A quick refresher from my data visualization professor here at Columbia a couple of weeks ago reminded me why I was forced to spend all those grueling hours calculating standard deviation back in high school.

See, when you're using a data set to tell a story, the first step is to understand what that data says. And to do that, you've got to have a good idea of the range and variation of the values at hand. Not only can figuring that information out help you determine whether there's any statistical significance to your data set, but it can also pinpoint outliers and possible errors that may exist within the data before you begin the work of visualizing it.

Thanks to powerful processing programs like Excel, we can figure out the variability of data sets pretty easily using the program's built-in standard deviation function (remember this intimidating-looking equation from calculus class?). Still, it always helps to know how to calculate the information out by hand, if only to get a conceptual idea of why numbers such as the standard deviation (the variability of a data-set) and the z-value (the number of standard deviations a given value is away from the mean) even matter in the first place when it comes to data visualization.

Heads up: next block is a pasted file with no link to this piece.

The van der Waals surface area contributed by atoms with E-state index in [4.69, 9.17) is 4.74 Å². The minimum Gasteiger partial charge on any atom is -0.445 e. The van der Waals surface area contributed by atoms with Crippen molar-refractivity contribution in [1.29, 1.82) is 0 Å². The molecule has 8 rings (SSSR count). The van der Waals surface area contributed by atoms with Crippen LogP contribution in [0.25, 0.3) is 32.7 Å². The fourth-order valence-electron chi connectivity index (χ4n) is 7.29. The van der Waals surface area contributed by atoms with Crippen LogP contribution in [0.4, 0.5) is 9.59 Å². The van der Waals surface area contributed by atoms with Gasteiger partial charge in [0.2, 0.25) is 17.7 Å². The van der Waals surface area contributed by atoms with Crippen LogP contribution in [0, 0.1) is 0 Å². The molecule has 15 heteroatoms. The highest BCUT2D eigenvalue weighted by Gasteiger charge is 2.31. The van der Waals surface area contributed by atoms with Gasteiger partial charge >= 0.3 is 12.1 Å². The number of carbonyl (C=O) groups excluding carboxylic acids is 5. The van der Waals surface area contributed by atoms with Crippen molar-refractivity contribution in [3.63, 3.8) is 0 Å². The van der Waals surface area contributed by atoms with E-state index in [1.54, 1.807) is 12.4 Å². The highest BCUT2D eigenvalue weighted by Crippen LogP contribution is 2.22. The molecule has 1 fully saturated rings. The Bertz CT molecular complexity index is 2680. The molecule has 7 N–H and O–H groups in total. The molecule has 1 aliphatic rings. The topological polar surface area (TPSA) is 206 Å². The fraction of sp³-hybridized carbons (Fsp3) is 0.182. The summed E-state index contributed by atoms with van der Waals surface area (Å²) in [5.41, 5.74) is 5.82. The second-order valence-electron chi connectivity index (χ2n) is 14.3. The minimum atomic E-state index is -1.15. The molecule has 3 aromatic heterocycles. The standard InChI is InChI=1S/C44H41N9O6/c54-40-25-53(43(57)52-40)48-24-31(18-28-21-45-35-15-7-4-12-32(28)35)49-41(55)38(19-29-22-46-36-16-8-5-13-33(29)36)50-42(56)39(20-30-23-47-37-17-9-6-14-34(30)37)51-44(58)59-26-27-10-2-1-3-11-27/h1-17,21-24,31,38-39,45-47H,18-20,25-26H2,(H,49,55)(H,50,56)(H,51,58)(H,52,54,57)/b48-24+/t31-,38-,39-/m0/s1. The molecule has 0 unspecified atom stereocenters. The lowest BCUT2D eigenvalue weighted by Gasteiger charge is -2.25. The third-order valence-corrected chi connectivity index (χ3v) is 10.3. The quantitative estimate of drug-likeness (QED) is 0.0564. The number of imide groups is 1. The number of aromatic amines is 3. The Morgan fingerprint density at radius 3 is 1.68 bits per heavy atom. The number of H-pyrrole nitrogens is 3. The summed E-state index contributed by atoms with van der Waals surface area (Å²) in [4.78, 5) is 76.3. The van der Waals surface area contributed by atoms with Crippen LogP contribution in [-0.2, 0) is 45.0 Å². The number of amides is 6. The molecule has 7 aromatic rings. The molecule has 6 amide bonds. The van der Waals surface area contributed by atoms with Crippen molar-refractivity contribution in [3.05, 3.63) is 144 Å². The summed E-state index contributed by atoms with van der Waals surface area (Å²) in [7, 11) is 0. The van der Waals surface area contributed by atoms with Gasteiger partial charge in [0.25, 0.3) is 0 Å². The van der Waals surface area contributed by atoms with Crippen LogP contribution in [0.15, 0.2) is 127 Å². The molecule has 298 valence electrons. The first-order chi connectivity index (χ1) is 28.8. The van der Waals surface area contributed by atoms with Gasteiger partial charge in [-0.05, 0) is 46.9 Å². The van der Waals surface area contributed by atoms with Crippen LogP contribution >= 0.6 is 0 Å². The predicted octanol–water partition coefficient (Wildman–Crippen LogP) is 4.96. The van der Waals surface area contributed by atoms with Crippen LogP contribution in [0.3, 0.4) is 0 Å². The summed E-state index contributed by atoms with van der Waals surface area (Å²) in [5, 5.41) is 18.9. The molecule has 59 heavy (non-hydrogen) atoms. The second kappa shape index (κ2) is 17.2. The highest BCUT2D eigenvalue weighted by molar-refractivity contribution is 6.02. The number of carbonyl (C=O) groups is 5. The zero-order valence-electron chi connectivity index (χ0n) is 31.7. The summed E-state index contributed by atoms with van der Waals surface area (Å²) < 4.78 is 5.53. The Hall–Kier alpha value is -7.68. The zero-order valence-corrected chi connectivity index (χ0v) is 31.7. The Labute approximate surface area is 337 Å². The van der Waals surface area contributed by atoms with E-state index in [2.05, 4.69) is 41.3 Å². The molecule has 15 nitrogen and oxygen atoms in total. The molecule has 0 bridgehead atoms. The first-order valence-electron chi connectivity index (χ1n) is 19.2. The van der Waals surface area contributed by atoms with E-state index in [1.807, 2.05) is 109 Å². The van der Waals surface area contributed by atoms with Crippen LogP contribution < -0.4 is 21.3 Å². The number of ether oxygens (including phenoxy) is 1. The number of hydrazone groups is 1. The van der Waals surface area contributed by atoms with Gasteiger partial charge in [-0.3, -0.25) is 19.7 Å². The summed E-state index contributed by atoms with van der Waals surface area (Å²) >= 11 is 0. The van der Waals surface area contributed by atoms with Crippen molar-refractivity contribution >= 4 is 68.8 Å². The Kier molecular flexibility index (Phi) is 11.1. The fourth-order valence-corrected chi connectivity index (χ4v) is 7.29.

So, to brush up on my formulas and also better understand the numbers behind an actual story assignment for one of my classes, I recently hand-calculated the standard deviation and z-values for a set of data on state-by-state obesity rates. From my calculations, I was able to use the standard deviation (3.24) to determine that, on average, most states fell within the middle of the bell-curve for the average national obesity rate (27.1 percent) . In addition, the z-values helped me understand which states stood out from the pack as possible outliers (Mississippi is by far the most obese with a 2.13 z-value, Colorado the least obese with a -1.9 z-value). To get an idea of how those formulas look hand-calculated in Excel, check out my spreadsheet here. And keep these formulas in mind while working on your next data story. They can potentially save you time and effort by helping you figure out what your data set says *before* you have to go through the often-lengthy process of visualizing it.